In this study, the efficacy of Lifespan Integration therapy (LI) for addressing attachment processes with adopted children in middle childhood was investigated. A Hermeneutic Single Case Efficacy Design (Elliott, 2002, 2015) was used to gather quantitative and qualitative data from an adoptive parent-child dyad who were experiencing LI for the first time. A 12-year-old male received bi-weekly LI therapy sessions, and data was collected throughout the therapy process. The adoptive mother was used as a resource in facilitating a more secure attachment. Client change and the contribution of LI to client change were adjudicated by experts who concluded that change occurred and was due to LI. Changes in internal attachment processes and the attachment bond between the parent and child of this dyad were observed. This case provides evidence that attachment disruptions can be repaired in middle childhood and that attachment processes can be targets in interventions beyond early childhood.
Discipline/Stream:
Publication Year:
2017
Integrating Ego Identity in an Adult Third Culture Kid with Lifespan Integration Therapy: A Reflexive Hermeneutic Single Case Efficacy Design
Title:
Contributor:
Sharon M Macfarlane (author), Janelle Kwee (thesis supervisor), Marvin McDonald (second reader), Jose Domene (external examiner), Trinity Western University SGS (Degree granting institution)
Abstract:
Research findings support the presence of psycho-social challenges for third culture kids (TCKs) given their characteristic lifestyle. Structured as a self-experimentation Hermeneutic Single-Case Efficacy Design (auto-HSCED), I investigated the use of Lifespan Integration (LI) therapy in addressing ego identity fragmentation as conceptualized through an Eriksonian and neo-Eriksonian model. This project sought to answer: Can LI be efficacious in addressing ego identity fragmentation in an adult TCK? Initial outcomes did not meet HSCED standards for significance, however, further investigation revealed evidence of decontextualization and reductionist therapy formulations and analysis processes. These were remediated through intersectional analysis with the use of metasynthetic principles which enabled a re-interpretation of results within a broader intersectional framework. The subsequent proposed refinement of study conclusions argued that outcomes met the threshold for significance and for demonstrating LI efficacy in producing client ego identity change. This project also provided a first-hand account of my therapeutic journey.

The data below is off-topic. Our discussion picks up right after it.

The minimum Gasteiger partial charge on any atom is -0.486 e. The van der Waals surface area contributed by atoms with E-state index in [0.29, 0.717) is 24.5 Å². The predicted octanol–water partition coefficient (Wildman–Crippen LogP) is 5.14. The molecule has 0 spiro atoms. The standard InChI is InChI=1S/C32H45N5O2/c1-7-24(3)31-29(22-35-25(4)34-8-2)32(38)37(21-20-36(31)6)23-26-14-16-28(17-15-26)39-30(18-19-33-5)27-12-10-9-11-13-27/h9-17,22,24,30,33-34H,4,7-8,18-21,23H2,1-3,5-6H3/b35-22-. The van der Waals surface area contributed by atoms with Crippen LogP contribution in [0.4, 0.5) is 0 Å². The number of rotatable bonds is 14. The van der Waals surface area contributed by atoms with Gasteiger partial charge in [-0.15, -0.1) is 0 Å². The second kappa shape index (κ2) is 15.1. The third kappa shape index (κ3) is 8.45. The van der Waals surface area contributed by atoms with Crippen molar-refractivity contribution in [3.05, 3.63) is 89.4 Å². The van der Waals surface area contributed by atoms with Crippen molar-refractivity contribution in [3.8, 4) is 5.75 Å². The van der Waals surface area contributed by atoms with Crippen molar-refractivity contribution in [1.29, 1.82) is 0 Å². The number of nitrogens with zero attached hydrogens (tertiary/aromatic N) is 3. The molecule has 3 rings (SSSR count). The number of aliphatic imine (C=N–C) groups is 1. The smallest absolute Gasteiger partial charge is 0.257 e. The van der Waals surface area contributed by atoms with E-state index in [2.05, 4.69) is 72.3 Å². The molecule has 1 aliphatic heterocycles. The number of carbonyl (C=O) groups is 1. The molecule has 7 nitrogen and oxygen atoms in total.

Discipline/Stream:
Publication Year:
2019
Intensive family therapy with at-risk youth : a preliminary critical incident study
Title:
Contributor:
Giselle Tranquilla (author), Robert Lees (thesis supervisor), Marvin McDonald (second reader), Faith Auton-Cuff (external examiner), Trinity Western University SGS (Degree granting institution)
Abstract:
Multisystemic Therapy (MST) has been established as an effective treatment approach to working with at-risk youth. The Intensive Family Therapy Project followed the basic tenets of MST and adapted them to a rural community setting in British Columbia. The Project was designed to work with young offenders and their families in addressing delinquent behavior from a holistic perspective. This study used the Critical Incident Technique to examine what clients found helpful and unhelpful about the treatment program. Nine interviews were conducted involving six families. Data from the interviews was classified into seven categories, 26 subcategories. Results indicate participants found involvement in the project was more helpful than hindering, as indicated by the higher rate of positive incidents. Clients' voices identified Intensive Family Therapy as a valuable treatment approach and results indicate the potential for adapted forms of MST to be applicable, relevant and effective in working with these families.